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Control, Assurance and Auditing of Accounting Information Acct.

4310 Spring Semester, 2005 Instructor: Office: Office Telephone: Office Hours: Class Meets: Internet: GTA: Email Dr. C. Wayne Alderman 342 Lowder Business Building 844-6209 T H 10:45 11:45; and by appointment T H 8:00 - 9:15 a.m. in Lowder 0112 Jordan Jones;

Course Objectives This course will further develop your understanding of accounting including: (1) the nature of corporate reporting to constituencies (such as the Securities and Exchange Commission, investors, and creditors), (2) the nature and purpose of assurance (provided by auditors) on financial reporting, and (3) current issues within the profession of accounting which influence the practice of assurance services. Assurance Services is one of the primary service lines within public accounting firms. For many students, this course will provide the first glimpse of what this service line entails. The importance of well-rounded business knowledge, including fundamentals from finance, business policy and strategy, production operations management, information technology, financial statement analysis and managerial accounting, will show as you work through practical realworld accounting and auditing problems. You will also determine how the federal government influences the assurance service line and gain a better awareness of the dynamic environment in which CPAs must operate. Prerequisites Acct. 3120 (Intermediate Accounting II) 2.2 GPA Course Materials Required: Arens, Elder, & Beasley.

Auditing and Assurance Services: Integrated approach (10e).


Suggested: Auditing and Systems: Exam Question and Explanations, Gleim & Hillison,2004. Class Organization and Assignments Class time will be divided between lecture/discussion and problem solving. Certain homework problems will be used as demonstration problems and will be discussed fully in class. Most problems will be covered by simply providing check figures, or by responding to your questions on any unclear points in the solution. Reading and problem assignments are listed on the Schedule of Assignments. Advance preparation for each class is expected. Assigned problems should be completed on a timely basis so that (1) you will be able to benefit fully from class discussion, and (2) you will be prepared to ask specific questions concerning the more troublesome aspects of the assignment. Paper Each student is required to write a 5 page minimum (typed, double spaced) paper on some aspect of the Sarbany-Oxley Act or recent corporate frauds (e.g., HealthSouth and Enron). The paper should also include references and footnotes (or source notes)as appropriate. The paper is due in class on Feb. 24. Plagiarism will result in charges before the University Academic Honesty Committee.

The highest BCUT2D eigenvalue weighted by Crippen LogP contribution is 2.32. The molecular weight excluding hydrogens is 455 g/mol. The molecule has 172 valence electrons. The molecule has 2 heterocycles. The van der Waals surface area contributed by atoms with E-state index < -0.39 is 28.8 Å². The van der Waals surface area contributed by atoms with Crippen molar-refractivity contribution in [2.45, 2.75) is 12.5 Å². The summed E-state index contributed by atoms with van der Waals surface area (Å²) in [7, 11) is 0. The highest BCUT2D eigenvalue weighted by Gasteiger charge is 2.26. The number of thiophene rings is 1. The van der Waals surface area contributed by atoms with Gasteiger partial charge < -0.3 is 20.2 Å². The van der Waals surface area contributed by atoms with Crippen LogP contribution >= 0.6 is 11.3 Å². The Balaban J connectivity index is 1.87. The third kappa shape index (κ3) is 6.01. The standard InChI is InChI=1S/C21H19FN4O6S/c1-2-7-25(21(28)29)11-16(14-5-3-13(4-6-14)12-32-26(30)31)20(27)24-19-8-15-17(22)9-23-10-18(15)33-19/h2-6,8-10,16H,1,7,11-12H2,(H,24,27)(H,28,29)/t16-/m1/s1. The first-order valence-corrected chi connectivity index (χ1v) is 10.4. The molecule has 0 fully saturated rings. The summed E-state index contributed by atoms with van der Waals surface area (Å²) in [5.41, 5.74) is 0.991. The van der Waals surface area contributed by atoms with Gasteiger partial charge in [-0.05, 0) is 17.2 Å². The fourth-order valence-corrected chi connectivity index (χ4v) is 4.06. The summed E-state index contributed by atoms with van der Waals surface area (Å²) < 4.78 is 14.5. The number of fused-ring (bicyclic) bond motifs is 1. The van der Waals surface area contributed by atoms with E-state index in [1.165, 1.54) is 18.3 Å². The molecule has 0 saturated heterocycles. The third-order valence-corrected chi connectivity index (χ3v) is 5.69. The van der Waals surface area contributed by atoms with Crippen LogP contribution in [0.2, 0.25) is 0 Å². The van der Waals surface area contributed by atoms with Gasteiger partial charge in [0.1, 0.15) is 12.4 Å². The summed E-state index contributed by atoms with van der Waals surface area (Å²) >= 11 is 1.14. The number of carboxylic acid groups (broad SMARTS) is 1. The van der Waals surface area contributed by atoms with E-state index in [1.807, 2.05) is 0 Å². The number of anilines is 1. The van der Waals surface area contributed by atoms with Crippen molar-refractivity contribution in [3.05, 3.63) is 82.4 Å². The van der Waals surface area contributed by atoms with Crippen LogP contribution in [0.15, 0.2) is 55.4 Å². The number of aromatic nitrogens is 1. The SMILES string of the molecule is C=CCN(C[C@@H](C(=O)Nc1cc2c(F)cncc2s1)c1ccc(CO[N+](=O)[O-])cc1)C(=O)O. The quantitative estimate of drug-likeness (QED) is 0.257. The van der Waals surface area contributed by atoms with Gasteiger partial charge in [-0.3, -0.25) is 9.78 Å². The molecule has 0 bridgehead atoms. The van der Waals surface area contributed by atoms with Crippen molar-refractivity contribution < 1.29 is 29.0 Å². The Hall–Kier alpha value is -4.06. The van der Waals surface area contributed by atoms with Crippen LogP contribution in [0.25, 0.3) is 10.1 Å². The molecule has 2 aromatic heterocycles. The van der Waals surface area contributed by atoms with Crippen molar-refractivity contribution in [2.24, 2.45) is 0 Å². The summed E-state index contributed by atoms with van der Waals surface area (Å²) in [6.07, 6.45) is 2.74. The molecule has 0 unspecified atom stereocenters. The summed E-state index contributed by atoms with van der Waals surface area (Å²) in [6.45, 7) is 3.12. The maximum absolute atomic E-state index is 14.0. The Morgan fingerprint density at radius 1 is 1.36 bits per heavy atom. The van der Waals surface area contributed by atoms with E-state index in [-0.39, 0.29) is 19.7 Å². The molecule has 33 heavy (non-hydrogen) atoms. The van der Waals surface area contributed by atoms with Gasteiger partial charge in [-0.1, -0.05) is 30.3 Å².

Examinations The course includes three examinations (including the final exam). exam is not comprehensive. Grades Grades will be determined based on the following: Exams (3) Final Exam (Comprehensive) Individual Paper TOTAL

The final

300 100 50 450

(67%) (22%) (11%) (100%)

Exams include multiple-choice questions, which require a green scantron sheet, and problems/discussion questions. A make up exam will only be given if a student misses an exam with an acceptable excuse as outlined in the Tiger Cub. In the event that a student must miss an exam, and is in accordance with Tiger Cub policy, the instructor must be notified in writing in advance. Otherwise, a student will receive a zero for that exam. Students may use a T1-1706 calculator during the exam. Any other calculator will be taken up during the exam. After each exam, students will be allowed to view the exam both in class and outside of class. The time and places for these opportunities will be announced in class. No additional reviews will be allowed.

Academic Honesty Each student is expected to comply with the Universitys policy on academic dishonesty. Any student who engages in any form of academic dishonesty is subject to the maximum allowed disciplinary action.

General Points Drop policies dictated by the Auburn University Bulletin and the Tiger Cub Student Handbook will be strictly followed. The drop date is March 3, 2005. Any student, who, because of a disability, may require some special arrangements in order to meet the course requirements, should contact me as soon as possible to make the necessary accommodations. Smoking, eating, and drinking (other than water) in class are prohibited. Students must have an overall 2.2 GPA to take upper-division business courses. This prerequisite is strictly enforced. No cell phones can be active in class. Solutions to the textbook problems and exercises are on my website. You will need the following information: Username: student Password: accounting

Disclaimer The instructor reserves the right to change deadlines, the course schedule, and classroom procedures and policies if circumstances dictate. Any such changes will be announced in class.